Abul Khair Chowdhury, complainant of two cases against BCI Bangladesh for adulterating drugs, being escorted out of a courtroom. The Dhaka Drug Court yesterday sent him to jail. Image: Independent Television grab
Abul Khair Chowdhury, the complainant in the two cases filed over the deaths of 76 children from consumption of adulterated paracetamol syrup two decades back, landed in jail yesterday for defying 18 consecutive court orders to give testimony.
“You will stay in jail until you finish giving testimony in both the cases,” said Dhaka Drug Court Judge Abdur Rashid, pointing at Khair, who is also assistant director of the Directorate General of Drug Administration.
The Drug Court couldn't begin trials in the cases owing to Khair's not testifying, though the High Court in February 2011 withdrew its order that stayed the case proceedings for about 19 years since 1994.
Khair finally appeared before the court yesterday and gave testimony.
The court order came after Khair completed his hour-long deposition from 11:15am in one of the two cases filed over the deaths of 76 children. The kids died of renal failure after consuming adulterated paracetamol syrup in early 1990s.
“Did you receive those summonses? The court asked you 18 times to come here to give testimony. Why didn't you come?” the judge asked Khair.
The complainant then gave excuses that ranged from work load to his travels abroad.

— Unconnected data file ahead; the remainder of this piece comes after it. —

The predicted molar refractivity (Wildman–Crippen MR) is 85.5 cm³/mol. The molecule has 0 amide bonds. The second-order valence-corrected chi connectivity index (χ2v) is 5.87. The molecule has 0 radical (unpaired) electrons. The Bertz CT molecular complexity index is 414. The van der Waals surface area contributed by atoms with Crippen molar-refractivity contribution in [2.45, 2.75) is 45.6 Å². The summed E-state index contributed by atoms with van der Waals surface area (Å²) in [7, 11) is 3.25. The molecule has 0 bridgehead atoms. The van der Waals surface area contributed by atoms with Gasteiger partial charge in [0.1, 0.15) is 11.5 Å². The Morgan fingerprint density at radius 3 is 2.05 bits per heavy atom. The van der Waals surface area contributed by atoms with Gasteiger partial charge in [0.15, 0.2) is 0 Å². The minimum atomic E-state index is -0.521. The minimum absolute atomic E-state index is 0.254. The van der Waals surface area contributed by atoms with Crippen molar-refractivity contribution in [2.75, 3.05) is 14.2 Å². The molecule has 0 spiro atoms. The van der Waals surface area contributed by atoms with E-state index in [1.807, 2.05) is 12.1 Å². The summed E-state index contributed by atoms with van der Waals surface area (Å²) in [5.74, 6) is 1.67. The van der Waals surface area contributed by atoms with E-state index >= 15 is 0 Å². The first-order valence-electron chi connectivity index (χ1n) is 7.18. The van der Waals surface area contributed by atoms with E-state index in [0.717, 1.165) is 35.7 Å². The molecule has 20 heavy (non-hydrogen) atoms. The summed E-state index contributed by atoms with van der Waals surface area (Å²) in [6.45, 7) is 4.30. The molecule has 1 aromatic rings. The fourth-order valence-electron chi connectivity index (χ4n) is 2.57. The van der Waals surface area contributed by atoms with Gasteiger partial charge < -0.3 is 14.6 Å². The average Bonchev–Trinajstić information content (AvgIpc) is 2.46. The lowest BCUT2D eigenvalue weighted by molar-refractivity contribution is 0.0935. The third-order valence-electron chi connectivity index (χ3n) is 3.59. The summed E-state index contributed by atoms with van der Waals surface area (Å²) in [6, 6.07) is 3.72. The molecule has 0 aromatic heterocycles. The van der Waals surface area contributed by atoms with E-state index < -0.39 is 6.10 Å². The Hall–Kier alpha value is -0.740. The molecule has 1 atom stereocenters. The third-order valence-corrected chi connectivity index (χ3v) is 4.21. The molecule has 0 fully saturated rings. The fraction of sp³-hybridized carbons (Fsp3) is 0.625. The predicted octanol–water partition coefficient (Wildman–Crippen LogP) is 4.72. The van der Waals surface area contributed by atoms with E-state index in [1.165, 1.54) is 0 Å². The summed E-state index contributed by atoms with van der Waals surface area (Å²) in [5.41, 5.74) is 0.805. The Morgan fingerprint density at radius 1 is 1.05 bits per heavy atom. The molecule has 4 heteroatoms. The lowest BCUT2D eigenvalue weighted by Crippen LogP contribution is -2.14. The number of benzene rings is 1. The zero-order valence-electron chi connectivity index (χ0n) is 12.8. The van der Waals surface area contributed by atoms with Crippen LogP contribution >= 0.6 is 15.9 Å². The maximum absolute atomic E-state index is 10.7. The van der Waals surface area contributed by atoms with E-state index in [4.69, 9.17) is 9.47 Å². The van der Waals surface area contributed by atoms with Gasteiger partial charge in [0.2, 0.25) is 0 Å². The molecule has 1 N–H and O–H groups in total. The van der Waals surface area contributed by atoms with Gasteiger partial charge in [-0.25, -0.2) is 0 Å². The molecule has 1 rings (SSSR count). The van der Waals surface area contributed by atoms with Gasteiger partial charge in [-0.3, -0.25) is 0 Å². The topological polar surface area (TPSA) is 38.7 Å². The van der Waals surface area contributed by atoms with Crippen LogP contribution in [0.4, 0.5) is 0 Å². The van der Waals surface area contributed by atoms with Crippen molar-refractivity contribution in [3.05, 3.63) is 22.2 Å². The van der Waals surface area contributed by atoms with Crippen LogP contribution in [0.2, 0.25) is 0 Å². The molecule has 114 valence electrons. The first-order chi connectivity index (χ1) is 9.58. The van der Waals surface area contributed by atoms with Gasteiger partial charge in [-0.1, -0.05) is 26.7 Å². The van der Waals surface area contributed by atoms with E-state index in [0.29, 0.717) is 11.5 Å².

“Were you staying abroad the whole period in which those 18 orders were passed?” asked the judge.
Before falling silent, Khair begged the court to spare him this time. “Sir, I have committed a mistake. Sir, I beg your pardon.”
“The order is passed,” said the judge, who allowed Public Prosecutor Shaheen Ahmed Khan to proceed with taking Khair's deposition in the second case.
At one point, the judge drew Khair's attention to the only accused present in the courtroom -- 60-year-old Shahjahan Sarkar, production manager of BCI Bangladesh Ltd.
“Don't you think this old man should see justice? … He had to appear in court over the 26 months you were away,” said the judge.
Khair, who was a drug superintendent during the filing of the cases in 1992, then spent another hour giving testimony in the second case.
Two cases were filed against six employees of BCI Bangladesh Ltd after two batches of the company's paracetamol syrup “Paracem” was found containing more than 25 percent diethylene glycol.
The public prosecutor pointed out to the court that Khair had not brought the lab test results of syrup samples.
Shaheen told The Daily Star that it might be necessary to let Khair go out on parole on Sunday, the next date of hearing, for bringing documents in support of his deposition.
Khair's request to the public prosecutor to help him secure release on grounds of his wife's illness went in vain.
Adjourning the hearing until Sunday, the judge ordered the police, “Take him to jail and bring him back on Sunday morning.”
Khair was taken away by police around 3:30pm.